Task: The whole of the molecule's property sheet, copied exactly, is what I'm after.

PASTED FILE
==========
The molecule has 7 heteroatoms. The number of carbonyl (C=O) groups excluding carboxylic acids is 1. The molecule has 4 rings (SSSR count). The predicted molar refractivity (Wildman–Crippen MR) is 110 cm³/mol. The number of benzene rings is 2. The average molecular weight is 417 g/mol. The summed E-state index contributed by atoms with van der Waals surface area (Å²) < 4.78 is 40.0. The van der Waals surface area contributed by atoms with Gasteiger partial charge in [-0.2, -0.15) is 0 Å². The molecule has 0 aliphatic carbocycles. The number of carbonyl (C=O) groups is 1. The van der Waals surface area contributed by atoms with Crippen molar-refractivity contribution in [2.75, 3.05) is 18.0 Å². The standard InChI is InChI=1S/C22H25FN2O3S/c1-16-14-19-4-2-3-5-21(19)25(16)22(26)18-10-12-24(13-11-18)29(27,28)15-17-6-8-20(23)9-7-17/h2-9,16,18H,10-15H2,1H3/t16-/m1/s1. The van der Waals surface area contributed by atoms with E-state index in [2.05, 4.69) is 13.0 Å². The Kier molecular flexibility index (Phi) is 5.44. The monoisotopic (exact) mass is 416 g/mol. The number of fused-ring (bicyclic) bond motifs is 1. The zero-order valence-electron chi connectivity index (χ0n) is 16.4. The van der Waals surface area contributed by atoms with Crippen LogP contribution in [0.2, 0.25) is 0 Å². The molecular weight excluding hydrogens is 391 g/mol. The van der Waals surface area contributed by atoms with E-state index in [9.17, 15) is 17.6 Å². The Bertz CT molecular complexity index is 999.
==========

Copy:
The molecule has 7 heteroatoms. The number of carbonyl (C=O) groups excluding carboxylic acids is 1. The molecule has 4 rings (SSSR count). The predicted molar refractivity (Wildman–Crippen MR) is 110 cm³/mol. The number of benzene rings is 2. The average molecular weight is 417 g/mol. The summed E-state index contributed by atoms with van der Waals surface area (Å²) < 4.78 is 40.0. The van der Waals surface area contributed by atoms with Gasteiger partial charge in [-0.2, -0.15) is 0 Å². The molecule has 0 aliphatic carbocycles. The number of carbonyl (C=O) groups is 1. The van der Waals surface area contributed by atoms with Crippen molar-refractivity contribution in [2.75, 3.05) is 18.0 Å². The standard InChI is InChI=1S/C22H25FN2O3S/c1-16-14-19-4-2-3-5-21(19)25(16)22(26)18-10-12-24(13-11-18)29(27,28)15-17-6-8-20(23)9-7-17/h2-9,16,18H,10-15H2,1H3/t16-/m1/s1. The van der Waals surface area contributed by atoms with E-state index in [2.05, 4.69) is 13.0 Å². The Kier molecular flexibility index (Phi) is 5.44. The monoisotopic (exact) mass is 416 g/mol. The number of fused-ring (bicyclic) bond motifs is 1. The zero-order valence-electron chi connectivity index (χ0n) is 16.4. The van der Waals surface area contributed by atoms with Crippen LogP contribution in [0.2, 0.25) is 0 Å². The molecular weight excluding hydrogens is 391 g/mol. The van der Waals surface area contributed by atoms with E-state index in [9.17, 15) is 17.6 Å². The Bertz CT molecular complexity index is 999.